Yes, there is something you're missing. If you're familiar with special relativity you know that velocities don't add the same simple way they do in Newtonian mechanics. If one spaceship is moving at $c/2$ to the right and another is moving $c/2$ to the left, the relative velocity between them is not $c$, as one might expect, but $4c/5$.
In general relativity the same kind of thing applies to distances as well as velocities. In flat space we define the distance between two objects as the length of the (unique) straight line from one to the other, but in general relativity space can be curved and there is no such thing as a "straight line". The closest analog is a geodesic, which is a smoothly curved path between two points whose length is a (local) minimum. The distance to the quasar you quoted is defined as the length of a certain geodesic connecting it to us.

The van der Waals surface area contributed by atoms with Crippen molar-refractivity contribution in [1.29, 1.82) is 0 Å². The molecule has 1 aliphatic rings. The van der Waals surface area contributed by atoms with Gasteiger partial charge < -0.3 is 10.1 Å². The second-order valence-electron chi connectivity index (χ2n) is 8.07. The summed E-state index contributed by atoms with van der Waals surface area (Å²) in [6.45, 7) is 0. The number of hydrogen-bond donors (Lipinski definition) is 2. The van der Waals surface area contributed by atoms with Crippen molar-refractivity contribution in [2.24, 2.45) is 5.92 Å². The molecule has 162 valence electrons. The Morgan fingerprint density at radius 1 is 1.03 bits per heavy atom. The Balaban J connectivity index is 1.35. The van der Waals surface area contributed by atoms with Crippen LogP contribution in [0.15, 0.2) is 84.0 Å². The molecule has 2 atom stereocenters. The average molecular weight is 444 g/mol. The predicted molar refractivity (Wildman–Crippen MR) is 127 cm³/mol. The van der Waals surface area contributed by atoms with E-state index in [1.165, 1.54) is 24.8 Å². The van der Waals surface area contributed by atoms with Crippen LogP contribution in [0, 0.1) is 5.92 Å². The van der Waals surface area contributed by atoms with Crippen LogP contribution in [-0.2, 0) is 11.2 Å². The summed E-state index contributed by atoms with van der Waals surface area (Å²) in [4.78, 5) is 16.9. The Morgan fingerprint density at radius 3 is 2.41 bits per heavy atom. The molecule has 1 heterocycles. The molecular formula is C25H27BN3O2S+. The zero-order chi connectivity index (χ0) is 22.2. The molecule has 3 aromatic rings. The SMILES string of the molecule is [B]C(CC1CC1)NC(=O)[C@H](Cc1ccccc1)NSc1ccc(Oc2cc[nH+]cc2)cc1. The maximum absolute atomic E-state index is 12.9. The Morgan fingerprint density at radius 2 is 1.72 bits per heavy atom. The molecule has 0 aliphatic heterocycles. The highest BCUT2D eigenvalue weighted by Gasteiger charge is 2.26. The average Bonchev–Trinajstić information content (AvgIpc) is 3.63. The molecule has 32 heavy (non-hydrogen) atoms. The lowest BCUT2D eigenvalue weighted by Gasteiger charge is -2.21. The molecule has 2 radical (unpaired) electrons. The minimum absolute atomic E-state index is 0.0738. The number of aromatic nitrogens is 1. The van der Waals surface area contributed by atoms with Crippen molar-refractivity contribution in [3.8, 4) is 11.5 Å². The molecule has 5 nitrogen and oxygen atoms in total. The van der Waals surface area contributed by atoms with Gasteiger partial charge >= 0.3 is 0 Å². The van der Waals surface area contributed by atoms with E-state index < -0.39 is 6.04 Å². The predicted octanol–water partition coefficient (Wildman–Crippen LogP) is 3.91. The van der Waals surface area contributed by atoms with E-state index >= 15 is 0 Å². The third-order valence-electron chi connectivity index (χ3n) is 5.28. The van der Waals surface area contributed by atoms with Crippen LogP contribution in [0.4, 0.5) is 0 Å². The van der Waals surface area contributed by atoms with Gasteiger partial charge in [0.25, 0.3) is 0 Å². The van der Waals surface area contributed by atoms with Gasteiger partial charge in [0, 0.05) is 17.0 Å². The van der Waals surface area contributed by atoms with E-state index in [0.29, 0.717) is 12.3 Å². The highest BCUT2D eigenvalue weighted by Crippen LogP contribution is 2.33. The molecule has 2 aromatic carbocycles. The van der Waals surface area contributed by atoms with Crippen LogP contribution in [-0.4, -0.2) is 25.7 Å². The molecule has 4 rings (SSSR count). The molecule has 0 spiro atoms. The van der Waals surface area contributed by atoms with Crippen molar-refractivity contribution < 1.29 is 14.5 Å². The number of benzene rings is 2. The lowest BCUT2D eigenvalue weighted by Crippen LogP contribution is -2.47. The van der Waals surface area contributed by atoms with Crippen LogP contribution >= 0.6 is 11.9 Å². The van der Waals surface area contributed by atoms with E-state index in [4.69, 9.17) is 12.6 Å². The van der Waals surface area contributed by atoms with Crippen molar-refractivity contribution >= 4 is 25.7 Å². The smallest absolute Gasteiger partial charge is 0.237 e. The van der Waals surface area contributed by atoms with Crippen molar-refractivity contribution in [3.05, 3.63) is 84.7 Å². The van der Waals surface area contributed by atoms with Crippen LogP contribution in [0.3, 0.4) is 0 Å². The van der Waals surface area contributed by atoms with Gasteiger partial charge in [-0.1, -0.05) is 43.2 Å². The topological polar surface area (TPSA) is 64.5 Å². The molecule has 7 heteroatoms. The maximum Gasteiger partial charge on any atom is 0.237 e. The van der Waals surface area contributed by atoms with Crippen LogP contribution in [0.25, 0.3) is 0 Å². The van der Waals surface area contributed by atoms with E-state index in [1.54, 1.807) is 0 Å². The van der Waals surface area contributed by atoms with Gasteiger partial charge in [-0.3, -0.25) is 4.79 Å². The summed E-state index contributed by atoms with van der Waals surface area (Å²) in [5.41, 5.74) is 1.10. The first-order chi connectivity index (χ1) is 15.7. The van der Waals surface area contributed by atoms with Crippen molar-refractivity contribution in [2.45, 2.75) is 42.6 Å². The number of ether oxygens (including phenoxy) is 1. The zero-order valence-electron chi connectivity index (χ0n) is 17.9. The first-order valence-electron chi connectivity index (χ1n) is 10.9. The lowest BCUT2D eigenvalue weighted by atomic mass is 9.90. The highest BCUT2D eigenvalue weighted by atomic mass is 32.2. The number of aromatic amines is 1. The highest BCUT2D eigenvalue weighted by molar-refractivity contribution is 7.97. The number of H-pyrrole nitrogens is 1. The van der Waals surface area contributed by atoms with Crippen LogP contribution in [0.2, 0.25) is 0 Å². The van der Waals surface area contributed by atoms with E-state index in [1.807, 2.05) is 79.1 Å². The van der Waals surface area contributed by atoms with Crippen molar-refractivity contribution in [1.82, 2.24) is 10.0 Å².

But there's no reason to expect geodesic distances to behave just like straight-line distances in flat space. In the FLRW metric (which defines the basic shape of the whole Universe in big bang cosmology), there exist geodesics that are longer than the geodesic from the big bang to us used to define the "age of the universe". So having a quasar whose "proper distance" or "comoving distance" from us is 29 billion light years is not a contradiction at all.
BTW, another seemingly contradictory thing you might run into is relative velocities faster than the speed of light. This can happen because relative velocity is also a tricky thing in GR, which is only defined once you decide on a specific path to "parallel transport" the velocity vector along. The relative velocity between two nearby objects is well-defined and can never be greater than $c$, but the relative velocity between two very distant objects (defined a certain way) can be greater than $c$.